Backstage Pass: William Reid of the Jesus and Mary Chain

By  Dimitri Coats

The Jesus and Mary Chain will go down as one of the most important, influential and coolest bands of their time. Their use of guitar feedback and primitive drumming, combined with a somewhat traditional early ’60s song-writing style, made them stick out in the ’80s as the next logical step in art-punk-pop after The Velvet Underground.

JesusMaryChainSM94.jpgPut it this way: If The Pixies covered your songs, you did something right.

When I listen to Psychocandy, I feel like I’m sitting on a chair of nails inside a room filled with pink smoke. In the early days, The Jesus and Mary Chain’s shows caused riots when the band would leave the stage after only 20 minutes. Their sound is both simple and chaotic, beautiful and dark, romantic and detached.

William Reid writes the lion’s share of the music and lyrics. His younger brother Jim is the singer and the one who deals with social situations. Their feuding is legendary. The closest comparison would be the Oasis brothers. Mary Chain (as William refers to the band) is from Scotland. He once said to me, “No drinking? That’d be like saying, no family!”

I was lucky enough to watch the band’s return to the stage a few months ago in Pomona, Calif. (the night before their big Coachella gig). It was their first time performing in nine years.

William is a friend. We usually hang out and play video games, jam and talk. He rarely gives interviews, but I managed to bribe him with a rare Mazzy Star bootleg.

During the entire interview I can hear what might be Jesus And Mary Chain demos leaking out of a pair of headphones at William’s feet.

Goldmine: You’ve obviously achieved more than most people. Have you achieved everything you want to achieve?

William Reid: I have not achieved more than most people.

GM: Yeah, you have.

WR: No, I don’t feel like that. I’m thinking of bands that I love, and I haven’t achieved what they’ve done. Like The Sweet, you know? And The Slade. I love the British bands that were me and Jim’s heros. We thought they were just f**king brilliant.

GM: I like that record Desolation Boulevard.

WR: Well, Slade and Sweet and Marc Bolan. I mean, that’s what I’m talking about. In America, people have absolutely no recognition of anything like that. They don’t. They really don’t.

GM: Yeah, Marc Bolan was like Elvis over in the U.K., but here it didn’t really take off in the same way.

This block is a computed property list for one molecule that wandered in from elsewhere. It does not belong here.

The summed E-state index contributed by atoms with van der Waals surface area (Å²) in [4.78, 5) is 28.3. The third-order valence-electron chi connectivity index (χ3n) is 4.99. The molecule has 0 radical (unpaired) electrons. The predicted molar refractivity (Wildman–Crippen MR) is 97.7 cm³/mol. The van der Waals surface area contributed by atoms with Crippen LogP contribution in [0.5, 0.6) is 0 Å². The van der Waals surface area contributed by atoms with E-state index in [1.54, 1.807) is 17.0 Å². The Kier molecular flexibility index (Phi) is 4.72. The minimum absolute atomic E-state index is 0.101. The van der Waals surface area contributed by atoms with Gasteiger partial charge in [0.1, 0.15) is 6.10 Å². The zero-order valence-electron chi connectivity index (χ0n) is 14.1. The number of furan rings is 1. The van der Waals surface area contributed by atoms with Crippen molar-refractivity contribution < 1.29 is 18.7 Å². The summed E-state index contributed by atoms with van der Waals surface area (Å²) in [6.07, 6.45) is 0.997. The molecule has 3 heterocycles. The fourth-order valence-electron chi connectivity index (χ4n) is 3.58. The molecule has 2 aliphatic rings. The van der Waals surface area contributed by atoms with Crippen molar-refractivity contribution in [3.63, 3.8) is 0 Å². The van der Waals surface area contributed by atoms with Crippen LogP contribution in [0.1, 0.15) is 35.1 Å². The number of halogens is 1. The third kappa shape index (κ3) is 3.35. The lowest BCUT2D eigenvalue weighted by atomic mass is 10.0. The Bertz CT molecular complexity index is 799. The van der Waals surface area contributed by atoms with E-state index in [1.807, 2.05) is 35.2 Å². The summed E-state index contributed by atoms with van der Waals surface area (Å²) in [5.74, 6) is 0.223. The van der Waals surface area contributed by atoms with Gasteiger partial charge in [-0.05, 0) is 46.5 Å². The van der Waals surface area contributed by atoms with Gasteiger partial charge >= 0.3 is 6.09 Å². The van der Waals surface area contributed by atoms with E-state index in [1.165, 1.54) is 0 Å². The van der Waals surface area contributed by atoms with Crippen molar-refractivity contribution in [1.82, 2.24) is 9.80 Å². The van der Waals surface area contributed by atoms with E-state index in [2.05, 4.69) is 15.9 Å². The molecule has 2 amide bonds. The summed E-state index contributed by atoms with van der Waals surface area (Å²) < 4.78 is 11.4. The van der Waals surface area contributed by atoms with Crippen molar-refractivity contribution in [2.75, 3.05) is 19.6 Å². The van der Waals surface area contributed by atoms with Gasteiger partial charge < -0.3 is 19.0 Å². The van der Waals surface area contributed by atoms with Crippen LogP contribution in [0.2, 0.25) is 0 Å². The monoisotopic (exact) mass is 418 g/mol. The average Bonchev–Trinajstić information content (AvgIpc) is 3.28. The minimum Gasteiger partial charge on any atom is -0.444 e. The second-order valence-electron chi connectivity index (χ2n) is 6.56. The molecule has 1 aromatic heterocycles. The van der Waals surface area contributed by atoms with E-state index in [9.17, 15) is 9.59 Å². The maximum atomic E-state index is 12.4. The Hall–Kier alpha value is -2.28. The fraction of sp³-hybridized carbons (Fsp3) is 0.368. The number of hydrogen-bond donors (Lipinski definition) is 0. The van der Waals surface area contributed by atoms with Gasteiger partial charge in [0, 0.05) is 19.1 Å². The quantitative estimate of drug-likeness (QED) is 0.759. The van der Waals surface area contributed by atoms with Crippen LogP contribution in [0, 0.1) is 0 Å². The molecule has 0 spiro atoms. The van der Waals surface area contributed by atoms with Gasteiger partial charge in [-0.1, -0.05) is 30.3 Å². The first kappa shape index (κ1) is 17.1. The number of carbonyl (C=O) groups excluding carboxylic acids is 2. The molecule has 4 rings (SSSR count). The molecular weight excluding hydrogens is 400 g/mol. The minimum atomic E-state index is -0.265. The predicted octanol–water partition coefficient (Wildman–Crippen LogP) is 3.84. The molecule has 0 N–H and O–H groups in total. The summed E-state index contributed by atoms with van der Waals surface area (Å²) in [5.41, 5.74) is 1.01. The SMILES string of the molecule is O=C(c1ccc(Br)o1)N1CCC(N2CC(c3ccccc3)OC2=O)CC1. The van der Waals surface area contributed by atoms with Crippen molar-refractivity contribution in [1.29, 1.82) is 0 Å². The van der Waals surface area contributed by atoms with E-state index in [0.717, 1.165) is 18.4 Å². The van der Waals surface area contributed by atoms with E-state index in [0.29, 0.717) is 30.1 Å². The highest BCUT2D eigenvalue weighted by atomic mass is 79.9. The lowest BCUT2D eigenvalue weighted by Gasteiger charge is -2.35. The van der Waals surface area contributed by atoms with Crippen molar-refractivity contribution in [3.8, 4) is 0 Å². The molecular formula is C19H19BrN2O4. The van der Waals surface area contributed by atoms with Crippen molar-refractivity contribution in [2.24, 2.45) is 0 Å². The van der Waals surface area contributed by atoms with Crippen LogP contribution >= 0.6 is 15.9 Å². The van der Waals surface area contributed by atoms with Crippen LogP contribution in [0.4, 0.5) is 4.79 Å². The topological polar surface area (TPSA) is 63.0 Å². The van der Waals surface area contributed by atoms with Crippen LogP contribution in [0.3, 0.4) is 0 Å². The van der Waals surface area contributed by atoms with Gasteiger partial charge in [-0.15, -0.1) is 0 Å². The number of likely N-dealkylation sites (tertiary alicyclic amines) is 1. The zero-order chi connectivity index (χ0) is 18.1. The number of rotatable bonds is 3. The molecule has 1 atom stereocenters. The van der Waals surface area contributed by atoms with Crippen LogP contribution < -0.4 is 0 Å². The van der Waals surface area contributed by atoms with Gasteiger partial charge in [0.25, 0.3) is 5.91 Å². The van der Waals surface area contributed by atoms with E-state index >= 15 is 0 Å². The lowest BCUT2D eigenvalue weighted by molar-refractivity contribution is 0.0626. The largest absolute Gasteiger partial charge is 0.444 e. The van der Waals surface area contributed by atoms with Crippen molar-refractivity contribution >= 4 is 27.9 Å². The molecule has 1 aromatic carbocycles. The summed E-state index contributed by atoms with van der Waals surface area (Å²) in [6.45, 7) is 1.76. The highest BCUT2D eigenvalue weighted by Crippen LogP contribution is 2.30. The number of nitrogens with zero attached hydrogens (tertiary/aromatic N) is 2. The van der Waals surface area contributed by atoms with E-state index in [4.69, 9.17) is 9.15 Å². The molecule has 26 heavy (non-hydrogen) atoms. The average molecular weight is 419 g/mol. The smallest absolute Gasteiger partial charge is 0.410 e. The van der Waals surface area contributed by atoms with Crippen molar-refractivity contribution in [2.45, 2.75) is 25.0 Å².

WR: I’m talking in the ’70s when people were like, “Don’t even look at that,” and I was like, “Wow, this is f**king Bowie and Marc Bolan,” and America was like, “Don’t even look at them. Don’t touch them!” and I was like, “Come on! These guys are the geniuses of the ’70s!” And then Bowie made it, but Marc Bolan didn’t make it. He was like … gone.

GM: Hey, do you feel like a rock star?

WR: Do I feel like Phil Collins or something? No, I don’t feel like a rock star. I really don’t. I really don’t.

GM: What would you say if someone told you that all that great guitar feedback you’ve done on all those records was just a bunch of noise?

WR:
Yeah, it was noise, but it was the most beautiful tenderness. It was this thing that just sorta happened. I don’t think I will ever feel that sort of like…almost like a dream feeling again in my life.

GM: Do you write most of the music and the lyrics in the band?

WR: When it comes to The Jesus And Mary Chain, I write most of the lyrics and the music. But when it comes to making the record, I kind of like to say to my brother, Jim, “Hey, is this gonna be a fast song?” He’s kind of like…

GM: The vibe guy?

WR: The vibe guy? Well, kinda. Yeah. He kind of knows how it’s gonna be. ‘Cause I’m thinking, ‘Yeah, it’s gonna be really fast,’ and Jim’s like, “No, no, no.” Like Just Like Honey. When I wrote that I was thinking like “DEE DUH DUH DUH DUH DUH!!!” And Jim was like, “No, bring that down a bit,” and I was like, “No, Jim. No, Jim. You don’t know.” And he was like, “Please, please, please, just bring it down a bit.” He was right. He was totally right. He was like, (sings softly) Listen to the girl as she takes on half the world. So he won. So he won. Are you recording this or what?